Ilysia is an upcoming VR MMO currently in the final days of its Kickstarter campaign. After initially launching with a meager $60,000 target, the team has far exceeded that and is already over double the original asking amount.
As of the time of this writing, Team 21 has just over $125,000 in Kickstarter pledges. Admittedly, if you know much of anything about what it takes to make an MMO, that isn’t very much money. However, the team is small, reportedly very efficient and lean according to themselves, and has clear goals. Time will tell if they can deliver.
We first reported on Ilysia last weekend after I spoke with some of the founding members of the project. Needless to say I’m impressed with what I’ve seen and what I’ve heard, so I’m eager to dive in for myself and see how it stacks up.
One of the main things I’ve been most curious about is the gear and equipment system. In games like OrbusVR, which is the first actual MMO in VR, character models are extremely simplistic and all of your gear is managed and seen in a floating flat menu. Same with Skyrim VR without mods and so many other RPGs with VR support.
But in an MMO, especially a VR MMO, I want to be as immersed as possible. Ideally, to really capture that Sword Art Online meets .hack//sign meets Ready Player One vision, we need everything to be interactive and to have gear and equipment visible on a fully-tracked body — not floating hands and torsos.
In some brand new exclusive Ilysia assets provided to us by Team 21, it looks like they’re doing their best to deliver on that front. In the GIF above you’ll see the equipment menu — this is shown to manage what you’re wearing and see what you look like, but once you equip weapons you’ll grab them physically on your body. There are slots for: head, shoulder, chest, arms, legs, hands, feet, rings, neck, back (that means capes! woo!), belt, house key, and mount. Gear will also be tiered based on color, such as: grey (Poor), white (Common), green (Superior), blue (undisclosed tier name), and orange (undisclosed tier name).
There will be one-handed weapons, two-handed weapons, ranged weapons, offhand items like books, relics, and totems, and consumable items like food and potions. You can also choose your character’s gender, race, facial preset, hairstyle, and skin tone. All standard fare for the most part.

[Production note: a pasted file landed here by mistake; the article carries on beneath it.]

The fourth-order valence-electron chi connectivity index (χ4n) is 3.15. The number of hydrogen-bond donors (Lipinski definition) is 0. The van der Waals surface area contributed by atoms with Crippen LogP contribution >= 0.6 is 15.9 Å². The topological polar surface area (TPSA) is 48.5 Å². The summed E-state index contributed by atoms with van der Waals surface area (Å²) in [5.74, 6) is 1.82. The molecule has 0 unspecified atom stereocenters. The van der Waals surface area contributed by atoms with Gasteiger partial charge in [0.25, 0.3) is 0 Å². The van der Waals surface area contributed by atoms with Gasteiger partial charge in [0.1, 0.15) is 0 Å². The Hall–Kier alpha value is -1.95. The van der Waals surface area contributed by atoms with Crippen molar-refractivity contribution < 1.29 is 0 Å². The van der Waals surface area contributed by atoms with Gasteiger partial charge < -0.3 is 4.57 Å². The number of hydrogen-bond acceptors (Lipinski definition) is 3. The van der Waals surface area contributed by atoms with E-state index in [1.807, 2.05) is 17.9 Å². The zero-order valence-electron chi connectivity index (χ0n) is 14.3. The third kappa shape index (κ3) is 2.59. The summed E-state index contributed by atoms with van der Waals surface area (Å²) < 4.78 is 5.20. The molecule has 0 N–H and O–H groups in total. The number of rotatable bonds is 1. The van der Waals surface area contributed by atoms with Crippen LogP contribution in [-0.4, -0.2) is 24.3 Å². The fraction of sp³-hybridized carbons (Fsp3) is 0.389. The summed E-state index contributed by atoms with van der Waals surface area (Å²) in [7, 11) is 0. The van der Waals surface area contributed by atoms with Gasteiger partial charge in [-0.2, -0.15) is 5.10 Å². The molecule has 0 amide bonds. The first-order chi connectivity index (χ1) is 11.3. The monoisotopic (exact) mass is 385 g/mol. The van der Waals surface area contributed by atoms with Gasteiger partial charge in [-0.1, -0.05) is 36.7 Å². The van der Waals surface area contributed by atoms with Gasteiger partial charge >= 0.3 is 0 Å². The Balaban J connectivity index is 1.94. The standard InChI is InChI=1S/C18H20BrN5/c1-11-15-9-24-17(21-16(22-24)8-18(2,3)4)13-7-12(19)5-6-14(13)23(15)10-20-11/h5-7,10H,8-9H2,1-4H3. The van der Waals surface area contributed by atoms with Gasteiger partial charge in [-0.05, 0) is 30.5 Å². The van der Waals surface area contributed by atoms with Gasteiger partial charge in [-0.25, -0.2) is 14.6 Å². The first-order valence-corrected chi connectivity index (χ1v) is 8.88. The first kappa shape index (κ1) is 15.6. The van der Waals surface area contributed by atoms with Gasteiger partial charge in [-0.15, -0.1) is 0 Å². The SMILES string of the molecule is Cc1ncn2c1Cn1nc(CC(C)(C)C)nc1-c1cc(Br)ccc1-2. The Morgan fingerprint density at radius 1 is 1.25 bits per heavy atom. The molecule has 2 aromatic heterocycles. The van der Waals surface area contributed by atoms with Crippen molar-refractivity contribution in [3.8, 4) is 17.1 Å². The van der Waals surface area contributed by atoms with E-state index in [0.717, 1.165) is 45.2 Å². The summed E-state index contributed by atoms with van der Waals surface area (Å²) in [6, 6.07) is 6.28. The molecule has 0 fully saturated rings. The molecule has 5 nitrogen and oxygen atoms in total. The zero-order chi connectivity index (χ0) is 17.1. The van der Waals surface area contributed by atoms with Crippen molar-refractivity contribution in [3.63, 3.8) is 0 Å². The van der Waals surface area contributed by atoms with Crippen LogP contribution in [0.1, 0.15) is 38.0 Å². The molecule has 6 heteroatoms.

Here is the belt slot weapon being drawn in-game as an example:
According to the developers you’ll have two hip slots, two back slots, and two belt slots for weapons and items. Additionally, you can see in the featured image at the top of this article every character is wearing full armor with varied styles, donning a multitude of weapon types, and showcasing a diverse set of character styles.
Since it’s a free form class system, it looks like you’ll be able to have a very open-ended progression system, as shown in this menu:
Finally, here are some in-game screenshots that show off the world, various characters in-game, and some battles.
As of now, backers have unlocked 11/14 stretch goals after hitting the $125,000 threshold. This includes full-body VR tracking, mount breeding, a battle royale instance, pet breeding, additional starting zones, and more. Plus, this glorious mount named Handsome Joe’s Prized Pony for all backers:
The remaining stretch goals include a PvP Honor Rewards System ($150,000), Guild XP and Leveling ($200,000), and expanded player-owned Inns / Shops with Skills and XP ($250,000).
What I like about this art style (which I’ve been told is not final and will be improved) is that it reminds me a lot of old-school EverQuest. To me, those are still the glory days of MMOs and the developers claim to be intent on rediscovering that sense of wonder for VR.
Ilysia is slated to eventually release at some point next year on PC VR, PSVR, and Quest with full crossplay between all platforms. Let us know what you think down in the comments below!
[Disclosure]: The author of this story, David Jagneaux, pledged to the Ilysia Kickstarter at the $50 ‘Alpha Squire (Early Access – A1) tier. This has not affected his coverage of the game.